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Needle Exchange

Social and Behavioral Models and Theories
by

Shannon Brown

on 10 April 2013

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Transcript of Needle Exchange

Needle Exchange Programs The Public Health Topic *Injecting drug use plays a major role in the spread of HIV infection.

Statistics:
* Approximately 34 million people are infected with HIV/AIDS in the world (World Health Organization [WHO], 2012).
* There are 15.9 million people in the world who are injection drug users (IDUs); 3.3 million of them are infected with HIV/AIDS (AVERT, 2013).
*There are at least 2.27 million IDUs in the United States and approximately 347,000 have HIV (Mathers et al., 2008).
*IDU's represent 8% of all new HIV cases in the U.S. (CDC, 2010).
*Male and female African Americans have the highest rates of HIV infections compared to Hispanics/Latinos and whites (U.S. Department of Health and Human Services [HHS], 2011). Injection Drug Use Explored Injecting is the cheapest and most effective way to administer drugs.

IDUs can use smaller doses of a drug and put it directly into the bloodstream, resulting in a quicker and more intense high than snorting, smoking, or eating the drug. HIV The first HIV outbreak was in the 1980's. Many cases were discovered in IDUs in the United States (Gottlieb, 2006).

HIV infection is a lentivirus that slowly and progressively breaks down the immune system until it loses the ability to function (AVERT, 2013; WHO, 2012).

HIV can be transmitted between humans through unprotected sexual behaviors, exchange of contaminated blood, sharing needles and syringes, and transmission from mother to child during the perinatal period (WHO, 2012).

HIV/AIDS epidemics have occurred in Latin America, Asia, and Europe due to the astronomical spread of injection drug use (WHO, 2004). In response to these epidemics, needle exchange programs were implemented. Needle Exchange Programs Needle exchange programs reduce the risk of HIV transmission by providing sterile syringes, removing used needles from circulation, and educating clients about the risk of reusing injection equipment.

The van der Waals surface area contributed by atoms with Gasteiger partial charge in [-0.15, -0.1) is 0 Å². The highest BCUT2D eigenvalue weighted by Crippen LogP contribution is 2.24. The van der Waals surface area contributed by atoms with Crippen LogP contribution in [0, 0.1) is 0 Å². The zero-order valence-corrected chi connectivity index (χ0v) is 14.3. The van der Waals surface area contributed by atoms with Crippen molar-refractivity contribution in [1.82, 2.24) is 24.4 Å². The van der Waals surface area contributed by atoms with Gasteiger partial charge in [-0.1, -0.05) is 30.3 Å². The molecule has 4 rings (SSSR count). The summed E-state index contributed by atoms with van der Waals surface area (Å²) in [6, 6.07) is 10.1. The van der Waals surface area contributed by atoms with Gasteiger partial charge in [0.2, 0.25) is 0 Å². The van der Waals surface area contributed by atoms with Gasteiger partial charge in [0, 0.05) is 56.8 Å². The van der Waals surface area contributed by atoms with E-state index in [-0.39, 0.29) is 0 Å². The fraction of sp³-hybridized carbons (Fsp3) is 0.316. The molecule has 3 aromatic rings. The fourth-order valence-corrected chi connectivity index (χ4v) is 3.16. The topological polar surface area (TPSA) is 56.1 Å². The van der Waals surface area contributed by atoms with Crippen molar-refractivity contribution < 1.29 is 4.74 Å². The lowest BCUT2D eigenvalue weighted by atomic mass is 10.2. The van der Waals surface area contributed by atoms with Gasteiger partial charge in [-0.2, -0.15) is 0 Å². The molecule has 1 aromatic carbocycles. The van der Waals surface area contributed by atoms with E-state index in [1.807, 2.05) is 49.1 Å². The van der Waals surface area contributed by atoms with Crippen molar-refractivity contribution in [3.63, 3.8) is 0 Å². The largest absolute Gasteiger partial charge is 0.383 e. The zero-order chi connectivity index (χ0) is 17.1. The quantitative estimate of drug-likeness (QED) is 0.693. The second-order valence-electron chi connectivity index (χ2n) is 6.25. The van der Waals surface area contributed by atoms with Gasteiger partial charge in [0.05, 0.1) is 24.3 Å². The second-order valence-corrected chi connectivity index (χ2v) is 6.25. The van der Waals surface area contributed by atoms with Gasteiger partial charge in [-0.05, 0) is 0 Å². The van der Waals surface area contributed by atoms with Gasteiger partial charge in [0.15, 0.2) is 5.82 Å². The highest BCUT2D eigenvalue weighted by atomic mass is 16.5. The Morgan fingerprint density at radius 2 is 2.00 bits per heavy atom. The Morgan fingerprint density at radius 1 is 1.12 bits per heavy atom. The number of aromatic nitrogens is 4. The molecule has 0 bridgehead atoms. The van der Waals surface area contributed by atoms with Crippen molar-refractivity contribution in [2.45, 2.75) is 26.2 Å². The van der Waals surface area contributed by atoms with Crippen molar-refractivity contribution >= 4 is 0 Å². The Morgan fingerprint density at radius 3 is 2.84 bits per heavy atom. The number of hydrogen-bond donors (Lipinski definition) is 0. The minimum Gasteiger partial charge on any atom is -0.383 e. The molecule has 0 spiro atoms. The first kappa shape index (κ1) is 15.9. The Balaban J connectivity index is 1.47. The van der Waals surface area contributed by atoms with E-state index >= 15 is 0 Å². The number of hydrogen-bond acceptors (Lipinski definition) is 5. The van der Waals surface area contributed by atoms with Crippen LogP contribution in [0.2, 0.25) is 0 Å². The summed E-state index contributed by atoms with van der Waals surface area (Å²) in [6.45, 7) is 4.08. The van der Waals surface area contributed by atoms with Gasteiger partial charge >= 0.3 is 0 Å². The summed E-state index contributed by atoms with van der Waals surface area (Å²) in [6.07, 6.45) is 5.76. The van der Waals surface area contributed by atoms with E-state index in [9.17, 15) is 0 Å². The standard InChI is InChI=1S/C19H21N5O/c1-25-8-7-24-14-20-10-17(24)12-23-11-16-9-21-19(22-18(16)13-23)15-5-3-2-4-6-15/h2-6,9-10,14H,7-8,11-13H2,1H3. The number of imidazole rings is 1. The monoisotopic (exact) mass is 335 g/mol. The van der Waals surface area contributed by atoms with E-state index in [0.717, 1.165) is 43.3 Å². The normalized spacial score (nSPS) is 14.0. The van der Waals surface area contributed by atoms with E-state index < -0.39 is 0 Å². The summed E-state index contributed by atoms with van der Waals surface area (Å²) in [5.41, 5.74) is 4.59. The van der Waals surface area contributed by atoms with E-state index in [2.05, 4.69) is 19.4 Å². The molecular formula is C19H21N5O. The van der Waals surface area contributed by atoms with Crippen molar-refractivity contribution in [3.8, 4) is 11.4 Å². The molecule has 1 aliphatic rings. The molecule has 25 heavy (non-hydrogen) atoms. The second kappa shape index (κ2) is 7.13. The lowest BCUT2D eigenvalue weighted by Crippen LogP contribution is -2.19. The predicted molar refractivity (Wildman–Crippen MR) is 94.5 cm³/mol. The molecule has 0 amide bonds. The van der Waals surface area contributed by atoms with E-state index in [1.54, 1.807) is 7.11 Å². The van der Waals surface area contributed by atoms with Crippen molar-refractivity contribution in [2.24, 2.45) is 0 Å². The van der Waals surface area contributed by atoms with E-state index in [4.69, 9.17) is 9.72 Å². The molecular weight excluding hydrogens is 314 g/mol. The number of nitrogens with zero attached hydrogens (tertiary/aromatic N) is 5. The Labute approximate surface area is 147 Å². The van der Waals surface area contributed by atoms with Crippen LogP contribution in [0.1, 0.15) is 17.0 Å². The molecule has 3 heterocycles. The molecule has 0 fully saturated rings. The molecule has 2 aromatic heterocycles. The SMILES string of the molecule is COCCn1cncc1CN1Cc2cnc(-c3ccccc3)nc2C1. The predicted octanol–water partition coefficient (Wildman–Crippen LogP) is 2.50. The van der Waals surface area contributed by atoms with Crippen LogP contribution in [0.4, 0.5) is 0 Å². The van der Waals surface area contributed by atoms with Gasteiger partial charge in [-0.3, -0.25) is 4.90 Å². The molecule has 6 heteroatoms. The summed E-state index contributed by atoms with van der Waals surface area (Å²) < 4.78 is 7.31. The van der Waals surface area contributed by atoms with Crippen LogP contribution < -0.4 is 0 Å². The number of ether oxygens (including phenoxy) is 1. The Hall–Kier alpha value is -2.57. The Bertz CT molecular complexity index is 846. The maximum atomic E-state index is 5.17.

The movement started in 1984 in Amsterdam and the first programs spread through Europe, Australia, and the U.S. By 2011, there were almost 200 syringe exchange programs operating in 34 states in the United States - a small number compared to other countries (Jarlais, D., Guardino, V., Nugent, A., Arasteh, K., & Purchase, D., 2011).

Due to political and social pressures, the U.S. government has been hesitant to allow federal funding for these programs. A Strategy to Reduce HIV/AIDS Among Injection Drug Users Needle Exchange Programs (NEPs) integrate two important public health problems - injection drug use and HIV/AIDS. IDUs high-risk lifestyle predisposes them to infection.

They may engage in risky behaviors like sharing injection equipment and having unprotected sex while under the influence of drugs (HHS, 2011).

Since many IDUs are unaware that they are HIV-positive during the first stage of HIV infection, it is unlikely that they will use additional precautions to protect their partners (WHO, 2012). History and Background Functions of a Needle Exchange Program There has been extensive research done on the effect NEPs have on reducing the spread of HIV.

NEPs serve two main functions:
1) provide drug users with access to injection equipment – needles, sterile water, alcohol swabs, and filters – for the safe injection or inhalation of drugs.
2) help the drug user obtain information, treatment, detoxification, social services, and primary health care. Current State of NEPs 2008 - 77 countries introduced NEPs to slow the spread of HIV/AIDS.